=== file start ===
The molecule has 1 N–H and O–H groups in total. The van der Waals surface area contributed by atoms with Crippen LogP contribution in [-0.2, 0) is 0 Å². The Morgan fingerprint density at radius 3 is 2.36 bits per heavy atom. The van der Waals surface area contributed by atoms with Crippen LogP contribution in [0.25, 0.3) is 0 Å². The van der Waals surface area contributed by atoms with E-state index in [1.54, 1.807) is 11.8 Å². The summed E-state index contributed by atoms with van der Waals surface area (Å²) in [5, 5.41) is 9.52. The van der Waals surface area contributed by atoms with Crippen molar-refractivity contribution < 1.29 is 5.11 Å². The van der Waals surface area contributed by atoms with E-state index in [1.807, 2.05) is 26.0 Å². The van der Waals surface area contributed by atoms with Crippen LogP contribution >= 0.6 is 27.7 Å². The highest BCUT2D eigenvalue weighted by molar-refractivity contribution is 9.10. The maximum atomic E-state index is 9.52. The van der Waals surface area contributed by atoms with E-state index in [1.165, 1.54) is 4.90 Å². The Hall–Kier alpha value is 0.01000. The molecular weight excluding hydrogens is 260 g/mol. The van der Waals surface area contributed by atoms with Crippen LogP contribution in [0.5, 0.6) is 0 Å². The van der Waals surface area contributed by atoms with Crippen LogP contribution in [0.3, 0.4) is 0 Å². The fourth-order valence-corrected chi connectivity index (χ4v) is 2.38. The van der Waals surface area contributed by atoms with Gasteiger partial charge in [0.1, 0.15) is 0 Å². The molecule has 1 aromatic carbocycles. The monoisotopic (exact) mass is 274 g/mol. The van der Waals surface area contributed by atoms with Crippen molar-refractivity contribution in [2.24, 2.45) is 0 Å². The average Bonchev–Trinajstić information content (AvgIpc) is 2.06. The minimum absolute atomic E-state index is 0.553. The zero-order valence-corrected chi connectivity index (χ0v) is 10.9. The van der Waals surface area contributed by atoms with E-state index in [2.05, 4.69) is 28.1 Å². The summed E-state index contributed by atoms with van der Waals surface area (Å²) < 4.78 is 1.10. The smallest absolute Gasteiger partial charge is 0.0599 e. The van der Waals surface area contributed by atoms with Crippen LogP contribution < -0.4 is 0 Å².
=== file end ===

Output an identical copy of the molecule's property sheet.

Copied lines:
The molecule has 1 N–H and O–H groups in total. The van der Waals surface area contributed by atoms with Crippen LogP contribution in [-0.2, 0) is 0 Å². The Morgan fingerprint density at radius 3 is 2.36 bits per heavy atom. The van der Waals surface area contributed by atoms with Crippen LogP contribution in [0.25, 0.3) is 0 Å². The van der Waals surface area contributed by atoms with E-state index in [1.54, 1.807) is 11.8 Å². The summed E-state index contributed by atoms with van der Waals surface area (Å²) in [5, 5.41) is 9.52. The van der Waals surface area contributed by atoms with Crippen molar-refractivity contribution < 1.29 is 5.11 Å². The van der Waals surface area contributed by atoms with E-state index in [1.807, 2.05) is 26.0 Å². The van der Waals surface area contributed by atoms with Crippen LogP contribution >= 0.6 is 27.7 Å². The highest BCUT2D eigenvalue weighted by molar-refractivity contribution is 9.10. The maximum atomic E-state index is 9.52. The van der Waals surface area contributed by atoms with E-state index in [1.165, 1.54) is 4.90 Å². The Hall–Kier alpha value is 0.01000. The molecular weight excluding hydrogens is 260 g/mol. The van der Waals surface area contributed by atoms with Crippen LogP contribution in [0.5, 0.6) is 0 Å². The van der Waals surface area contributed by atoms with Crippen LogP contribution in [0.3, 0.4) is 0 Å². The fourth-order valence-corrected chi connectivity index (χ4v) is 2.38. The van der Waals surface area contributed by atoms with Gasteiger partial charge in [0.1, 0.15) is 0 Å². The molecule has 1 aromatic carbocycles. The monoisotopic (exact) mass is 274 g/mol. The van der Waals surface area contributed by atoms with Crippen molar-refractivity contribution in [2.24, 2.45) is 0 Å². The average Bonchev–Trinajstić information content (AvgIpc) is 2.06. The minimum absolute atomic E-state index is 0.553. The zero-order valence-corrected chi connectivity index (χ0v) is 10.9. The van der Waals surface area contributed by atoms with E-state index in [2.05, 4.69) is 28.1 Å². The summed E-state index contributed by atoms with van der Waals surface area (Å²) < 4.78 is 1.10. The smallest absolute Gasteiger partial charge is 0.0599 e. The van der Waals surface area contributed by atoms with Crippen LogP contribution < -0.4 is 0 Å².